A plastic bottle being thrown on the ground “barely hits the radar screen” when compared to crowd trouble in India,says Westpac Stadium CEO David Grey,who “doubts” whether it was aimed at any of Mahendra Singh Dhoni’s men during the Twenty20 thriller against New Zealand in Wellington on Sunday.
New Zealand Cricket has promised heightened security during the one-day series after the Indian camp protested against the incident.
As a precautionary measure,the first three rows of the stadium here would be kept empty to create a buffer-zone between spectators and players during the second ODI on Friday.
Grey said though the bottle landed close to a player on the boundary during Sunday’s match,which the hosts won,it wasn’t a major incident.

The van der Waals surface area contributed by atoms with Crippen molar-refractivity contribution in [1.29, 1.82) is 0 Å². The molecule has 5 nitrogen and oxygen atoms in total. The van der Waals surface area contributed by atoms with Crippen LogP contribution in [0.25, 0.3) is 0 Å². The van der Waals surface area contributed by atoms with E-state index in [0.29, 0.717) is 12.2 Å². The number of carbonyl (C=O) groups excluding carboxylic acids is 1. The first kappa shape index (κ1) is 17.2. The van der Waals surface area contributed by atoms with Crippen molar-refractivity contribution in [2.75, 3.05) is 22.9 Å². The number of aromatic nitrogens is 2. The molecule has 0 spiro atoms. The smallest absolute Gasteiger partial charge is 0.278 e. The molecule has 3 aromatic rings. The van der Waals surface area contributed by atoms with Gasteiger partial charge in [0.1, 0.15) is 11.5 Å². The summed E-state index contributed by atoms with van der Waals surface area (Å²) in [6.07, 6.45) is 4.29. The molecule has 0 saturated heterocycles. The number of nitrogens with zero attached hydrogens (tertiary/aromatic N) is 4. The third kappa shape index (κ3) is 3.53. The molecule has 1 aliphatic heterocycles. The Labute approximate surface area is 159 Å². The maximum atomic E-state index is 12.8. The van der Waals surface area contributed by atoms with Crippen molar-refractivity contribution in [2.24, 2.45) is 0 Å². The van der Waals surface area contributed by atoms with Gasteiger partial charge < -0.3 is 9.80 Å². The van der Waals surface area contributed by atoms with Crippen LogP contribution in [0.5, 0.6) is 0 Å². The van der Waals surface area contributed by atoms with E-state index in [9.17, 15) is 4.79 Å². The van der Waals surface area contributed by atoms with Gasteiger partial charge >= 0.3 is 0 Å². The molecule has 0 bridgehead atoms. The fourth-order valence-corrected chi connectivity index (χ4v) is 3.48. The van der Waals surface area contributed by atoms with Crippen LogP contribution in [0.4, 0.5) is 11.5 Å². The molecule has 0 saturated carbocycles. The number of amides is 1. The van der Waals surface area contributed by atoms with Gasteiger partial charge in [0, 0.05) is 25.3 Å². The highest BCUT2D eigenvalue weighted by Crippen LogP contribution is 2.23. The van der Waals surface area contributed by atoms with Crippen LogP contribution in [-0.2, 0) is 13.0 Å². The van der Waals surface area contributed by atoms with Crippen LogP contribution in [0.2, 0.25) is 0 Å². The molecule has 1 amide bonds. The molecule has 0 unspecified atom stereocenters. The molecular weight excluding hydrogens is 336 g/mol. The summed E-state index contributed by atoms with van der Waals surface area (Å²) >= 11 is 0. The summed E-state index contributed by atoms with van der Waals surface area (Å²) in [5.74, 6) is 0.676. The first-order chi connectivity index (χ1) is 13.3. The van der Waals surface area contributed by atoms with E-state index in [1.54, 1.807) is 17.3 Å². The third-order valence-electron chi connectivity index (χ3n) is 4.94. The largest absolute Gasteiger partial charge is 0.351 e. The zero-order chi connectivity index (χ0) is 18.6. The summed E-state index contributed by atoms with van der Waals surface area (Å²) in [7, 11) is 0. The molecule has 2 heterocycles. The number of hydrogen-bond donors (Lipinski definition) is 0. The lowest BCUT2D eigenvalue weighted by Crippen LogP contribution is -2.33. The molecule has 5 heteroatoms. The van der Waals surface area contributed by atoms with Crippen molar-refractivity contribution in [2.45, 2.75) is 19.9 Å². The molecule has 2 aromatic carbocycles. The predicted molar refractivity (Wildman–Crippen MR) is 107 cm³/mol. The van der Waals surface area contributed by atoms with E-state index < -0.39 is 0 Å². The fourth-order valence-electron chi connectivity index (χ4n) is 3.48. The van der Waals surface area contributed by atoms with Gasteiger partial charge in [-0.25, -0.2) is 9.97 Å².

“It wasn’t a major (incident) and there’s a little bit of doubt as to whether it was actually thrown at the player,” Gray was quoted as saying by ‘The Dominion Post’.
“It was an incredibly well-behaved game. I talked to the police afterwards and they were totally happy,” Grey added.
Grey said compared to what has happened on Indian grounds in the past,the incident can hardly be called a security scare but he could understand the visiting players’ concerns as they were new to the country.
“I think it was pretty justifiable. They had their backs to the crowd,they’ve not been here before and they don’t know what’s going on,” he said.
Meanwhile,city councillor John Morrison,who is a former player,recalled that on a 1970s tour of India,he witnessed crowds bursting crackers,throwing fruit over high-wire fences and setting fires in the stands.